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Chapter 13 6 But yet for this they are the less to be blamed: for they peradventure err, seeking God, and desirous to find him.7 For being conversant in his works they search him diligently, and believe their sight: because the things are beautiful that are seen.8 Howbeit neither are they to be pardoned.9 For if they were able to know so much, that they could aim at the world; how did they not sooner find out the Lord thereof?10 But miserable are they, and in dead things is their hope, who call them gods, which are the works of men's hands, gold and silver, to shew art in, and resemblances of beasts, or a stone good for nothing, the work of an ancient hand.11 Now a carpenter that felleth timber, after he hath sawn down a tree meet for the purpose, and taken off all the bark skilfully round about, and hath wrought it handsomely, and made a vessel thereof fit for the service of man's life;12 And after spending the refuse of his work to dress his meat, hath filled himself;13 And taking the very refuse among those which served to no use, being a crooked piece of wood, and full of knots, hath carved it diligently, when he had nothing else to do, and formed it by the skill of his understanding, and fashioned it to the image of a man;14 Or made it like some vile beast, laying it over with vermilion, and with paint colouring it red, and covering every spot therein;15 And when he had made a convenient room for it, set it in a wall, and made it fast with iron:16 For he provided for it that it might not fall, knowing that it was unable to help itself; for it is an image, and hath need of help:17 Then maketh he prayer for his goods, for his wife and children, and is not ashamed to speak to that which hath no life.18 For health he calleth upon that which is weak: for life prayeth to that which is dead; for aid humbly beseecheth that which hath least means to help: and for a good journey he asketh of that which cannot set a foot forward:19 And for gaining and getting, and for good success of his hands, asketh ability to do of him, that is most unable to do any thing.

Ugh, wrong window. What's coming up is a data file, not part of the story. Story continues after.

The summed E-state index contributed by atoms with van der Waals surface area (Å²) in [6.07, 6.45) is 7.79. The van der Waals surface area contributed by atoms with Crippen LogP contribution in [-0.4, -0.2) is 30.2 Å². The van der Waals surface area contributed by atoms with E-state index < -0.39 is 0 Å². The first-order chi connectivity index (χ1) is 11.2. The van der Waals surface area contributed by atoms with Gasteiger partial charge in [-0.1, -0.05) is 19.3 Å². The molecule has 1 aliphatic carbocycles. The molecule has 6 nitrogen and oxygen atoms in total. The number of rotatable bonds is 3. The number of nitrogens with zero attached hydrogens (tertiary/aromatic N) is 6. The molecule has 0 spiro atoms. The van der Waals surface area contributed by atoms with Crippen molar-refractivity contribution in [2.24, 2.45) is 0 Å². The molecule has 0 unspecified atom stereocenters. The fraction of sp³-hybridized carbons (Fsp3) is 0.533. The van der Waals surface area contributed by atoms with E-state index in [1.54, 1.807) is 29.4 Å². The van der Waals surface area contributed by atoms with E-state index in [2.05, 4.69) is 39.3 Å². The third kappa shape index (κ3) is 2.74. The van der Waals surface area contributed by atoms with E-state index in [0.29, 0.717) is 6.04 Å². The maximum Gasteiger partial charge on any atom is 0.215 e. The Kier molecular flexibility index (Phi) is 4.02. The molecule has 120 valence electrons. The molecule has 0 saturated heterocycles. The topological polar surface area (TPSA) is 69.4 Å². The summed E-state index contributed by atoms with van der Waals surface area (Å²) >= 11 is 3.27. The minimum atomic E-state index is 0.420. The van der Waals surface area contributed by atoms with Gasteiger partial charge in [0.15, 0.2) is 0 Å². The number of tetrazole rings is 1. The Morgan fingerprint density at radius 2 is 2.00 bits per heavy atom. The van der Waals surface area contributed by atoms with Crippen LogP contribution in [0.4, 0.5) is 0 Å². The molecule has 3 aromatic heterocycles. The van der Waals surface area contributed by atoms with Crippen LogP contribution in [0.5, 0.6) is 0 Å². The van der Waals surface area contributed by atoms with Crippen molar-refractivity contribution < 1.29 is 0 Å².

Chapter 14 1 Again, one preparing himself to sail, and about to pass through the raging waves, calleth upon a piece of wood more rotten than the vessel that carrieth him.2 For verily desire of gain devised that, and the workman built it by his skill.3 But thy providence, O Father, governeth it: for thou hast made a way in the sea, and a safe path in the waves;4 Shewing that thou canst save from all danger: yea, though a man went to sea without art.5 Nevertheless thou wouldest not that the works of thy wisdom should be idle, and therefore do men commit their lives to a small piece of wood, and passing the rough sea in a weak vessel are saved.6 For in the old time also, when the proud giants perished, the hope of the world governed by thy hand escaped in a weak vessel, and left to all ages a seed of generation.7 For blessed is the wood whereby righteousness cometh.8 But that which is made with hands is cursed, as well it, as he that made it: he, because he made it; and it, because, being corruptible, it was called god.9 For the ungodly and his ungodliness are both alike hateful unto God.10 For that which is made shall be punished together with him that made it.11 Therefore even upon the idols of the Gentiles shall there be a visitation: because in the creature of God they are become an abomination, and stumblingblocks to the souls of men, and a snare to the feet of the unwise.